Objective: To assess the relative lifetime costs, benefits, and cost-effectiveness between the 2 approaches, canal wall-up (CWU) and canal wall-down (CWD) tympanomastoidectomy, used in the treatment of cholesteatomas.
Study design: Markov state transition model.
Setting: Tertiary academic health system.
Methods: A Markov state transition model was used to simulate outcomes across the patient lifetime. Outcome and complication probabilities were obtained from the existing literature. Costs were calculated from the payer perspective, with procedure, hospital, clinic, and physician cost derived from Medicare reimbursement. Quality-adjusted life years (QALYs) were used to represent effectiveness and utility. One-way and probability sensitivity analyses (PSAs) were conducted.
Results: The base case analysis, assuming a 40-year-old patient, yielded a lifetime cost of $14,214 for a patient treated with the CWU approach assuming second-look surgery and $22,290 with a CWD approach. CWU and CWD generated a benefit of 17.11 and 17.30 QALYs, respectively. The incremental cost-effectiveness ratio for CWU was $43,237 per QALY. The Monte Carlo PSA validated the base case scenario. Using a standard $50,000 willingness-to-pay threshold, CWD was the more cost-effective approach and was selected 54.8% of the time by the simulation.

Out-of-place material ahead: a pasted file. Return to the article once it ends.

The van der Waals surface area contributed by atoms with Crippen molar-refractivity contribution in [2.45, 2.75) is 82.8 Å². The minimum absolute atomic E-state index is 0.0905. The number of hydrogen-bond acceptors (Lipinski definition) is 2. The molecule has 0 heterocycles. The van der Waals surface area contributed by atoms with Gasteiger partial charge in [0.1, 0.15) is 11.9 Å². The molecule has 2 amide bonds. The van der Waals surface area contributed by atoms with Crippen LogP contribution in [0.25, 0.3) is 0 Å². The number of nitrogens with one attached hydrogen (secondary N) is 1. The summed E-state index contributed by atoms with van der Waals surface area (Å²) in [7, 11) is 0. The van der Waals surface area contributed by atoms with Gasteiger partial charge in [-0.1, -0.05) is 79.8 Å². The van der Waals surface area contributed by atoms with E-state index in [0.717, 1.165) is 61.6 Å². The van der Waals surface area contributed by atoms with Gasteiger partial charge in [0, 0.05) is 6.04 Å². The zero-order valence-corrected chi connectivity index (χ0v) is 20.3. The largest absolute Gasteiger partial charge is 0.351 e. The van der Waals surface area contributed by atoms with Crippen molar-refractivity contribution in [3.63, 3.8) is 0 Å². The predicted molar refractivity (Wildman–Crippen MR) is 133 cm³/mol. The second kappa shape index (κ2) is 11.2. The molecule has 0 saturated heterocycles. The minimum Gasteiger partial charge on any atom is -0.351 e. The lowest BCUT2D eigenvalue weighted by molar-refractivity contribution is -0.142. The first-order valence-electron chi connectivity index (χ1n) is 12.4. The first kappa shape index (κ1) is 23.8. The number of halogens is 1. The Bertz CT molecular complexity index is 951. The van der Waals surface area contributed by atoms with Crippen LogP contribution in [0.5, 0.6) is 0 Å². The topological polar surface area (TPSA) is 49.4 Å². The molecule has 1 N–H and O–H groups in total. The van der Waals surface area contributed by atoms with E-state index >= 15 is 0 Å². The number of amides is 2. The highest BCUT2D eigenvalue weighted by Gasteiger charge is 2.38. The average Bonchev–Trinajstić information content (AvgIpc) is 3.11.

Conclusion: Both CWU and CWD were found to be cost-effective, with CWD being cost-effective 54.8% of the time at a WTP threshold of $50,000. The assumptions used in the analysis were validated by the results of 1-way and PSA.
Keywords: Markov model; canal wall down; canal wall up; cholesteatoma; cost-effectiveness; mastoidectomy.